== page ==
Northwest Harbor is the gateway to Baltimores Inner Harbor, fells Point and Canton - the most active boating and tourism areas in Baltimore. The opening of Northwest Harbor is also home to Fort McHenry, where Francis Scott Key was anchored off when he wrote the Star Spangled Banner.
Fort McHenry's history began in 1776 during the Revolutionary War. The people of Baltimore feared an attack by the British and wanted to build a fort for protection. Anticipating an attack at any time, a fort of earthen mounds was constructed quickly. Originally, it was called Fort Whetstone, because of its location on Whetstone Point.
Fort McHenry became famous when the British tried to attack Baltimore during the War of 1812. When the bombardment began on September 13, 1814, there were 1,000 soldiers defending the fort. Some were federal soldiers who were stationed at Fort McHenry all the time. Many were volunteers from the city of Baltimore. Their commanding officer was Major George Armistead. For 25 hours, the British bombarded Fort McHenry, but the fort's artillery fire kept the British away. Baltimore was saved.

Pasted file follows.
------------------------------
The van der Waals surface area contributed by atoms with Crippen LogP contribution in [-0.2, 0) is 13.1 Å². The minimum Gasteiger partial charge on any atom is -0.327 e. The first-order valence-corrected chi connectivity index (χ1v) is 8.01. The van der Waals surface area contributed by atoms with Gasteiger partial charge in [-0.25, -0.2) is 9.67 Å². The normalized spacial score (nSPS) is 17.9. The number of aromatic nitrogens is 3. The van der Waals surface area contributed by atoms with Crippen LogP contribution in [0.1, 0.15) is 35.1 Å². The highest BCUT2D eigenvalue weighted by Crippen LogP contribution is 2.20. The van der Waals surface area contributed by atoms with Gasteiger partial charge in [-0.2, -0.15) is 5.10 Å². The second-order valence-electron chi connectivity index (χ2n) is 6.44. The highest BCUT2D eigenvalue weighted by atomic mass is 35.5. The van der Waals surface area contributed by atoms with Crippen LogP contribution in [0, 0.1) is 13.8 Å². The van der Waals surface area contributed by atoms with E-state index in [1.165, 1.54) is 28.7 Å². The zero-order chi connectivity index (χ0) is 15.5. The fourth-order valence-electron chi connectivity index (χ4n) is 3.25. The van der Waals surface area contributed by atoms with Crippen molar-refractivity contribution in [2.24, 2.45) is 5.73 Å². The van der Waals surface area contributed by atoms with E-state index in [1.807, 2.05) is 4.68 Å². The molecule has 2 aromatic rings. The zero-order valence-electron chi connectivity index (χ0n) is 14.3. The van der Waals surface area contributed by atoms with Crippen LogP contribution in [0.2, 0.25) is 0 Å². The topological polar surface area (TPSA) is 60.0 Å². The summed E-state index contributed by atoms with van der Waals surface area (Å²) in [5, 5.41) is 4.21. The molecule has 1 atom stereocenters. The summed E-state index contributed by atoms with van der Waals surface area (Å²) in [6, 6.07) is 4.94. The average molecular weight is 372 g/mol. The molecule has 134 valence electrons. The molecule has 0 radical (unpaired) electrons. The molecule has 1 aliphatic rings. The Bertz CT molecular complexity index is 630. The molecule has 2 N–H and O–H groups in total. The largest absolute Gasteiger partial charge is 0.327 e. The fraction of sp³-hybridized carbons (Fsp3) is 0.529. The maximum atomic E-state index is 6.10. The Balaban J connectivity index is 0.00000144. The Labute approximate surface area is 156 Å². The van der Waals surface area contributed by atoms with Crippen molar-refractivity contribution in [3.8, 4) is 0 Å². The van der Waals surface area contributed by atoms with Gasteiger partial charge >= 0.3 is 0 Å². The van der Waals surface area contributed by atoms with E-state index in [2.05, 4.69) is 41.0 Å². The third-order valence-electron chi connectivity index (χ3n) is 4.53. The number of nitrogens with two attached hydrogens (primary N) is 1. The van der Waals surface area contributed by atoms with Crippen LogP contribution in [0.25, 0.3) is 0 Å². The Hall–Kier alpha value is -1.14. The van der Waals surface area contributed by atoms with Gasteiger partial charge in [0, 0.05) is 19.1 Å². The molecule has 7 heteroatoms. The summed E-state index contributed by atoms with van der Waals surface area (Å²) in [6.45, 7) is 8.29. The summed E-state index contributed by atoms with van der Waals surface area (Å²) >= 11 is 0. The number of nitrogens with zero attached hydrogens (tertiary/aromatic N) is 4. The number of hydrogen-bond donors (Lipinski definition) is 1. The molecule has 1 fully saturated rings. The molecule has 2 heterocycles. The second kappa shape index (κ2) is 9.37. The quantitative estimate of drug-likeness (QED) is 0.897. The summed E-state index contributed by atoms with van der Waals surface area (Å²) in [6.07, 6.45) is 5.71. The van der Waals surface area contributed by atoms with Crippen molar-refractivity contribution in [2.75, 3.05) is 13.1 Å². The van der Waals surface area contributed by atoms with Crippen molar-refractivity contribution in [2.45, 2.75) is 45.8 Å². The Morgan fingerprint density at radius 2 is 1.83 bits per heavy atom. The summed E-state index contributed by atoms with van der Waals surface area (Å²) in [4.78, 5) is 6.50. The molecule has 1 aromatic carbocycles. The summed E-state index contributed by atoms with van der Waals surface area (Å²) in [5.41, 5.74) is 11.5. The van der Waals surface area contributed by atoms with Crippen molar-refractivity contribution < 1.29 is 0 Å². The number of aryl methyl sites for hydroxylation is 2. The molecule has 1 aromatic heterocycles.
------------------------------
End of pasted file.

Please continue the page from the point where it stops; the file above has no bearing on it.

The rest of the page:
Use NOAA Chart 12218 and 12278.
Baltimore is a bustling commercial port, and as such, a close watch for tugs, tugs with tows and large freighters is always warranted.
Brewerton and Craghill channels lead the way into Baltimore. Brewerton Channel breaks off from the main Chesapeake Bay Channel near Tolchester on the Eastern Shore, and Craighill Channel leads up from the south, starting at Baltimore light off of the Magothy River, just north of the Chesapeake Bay Bridge.
The two channels converge at the North Point Shoal to become Bewerton Channel, which leads in toward the Francis Scott Key Bridge (fixed vertical clearance 185 feet). Once clear of the Francis Scott Key Bridge, the Fort McHenry Channel bends to the northwest into Northwest Harbor, and then to Baltimores Inner Harbor.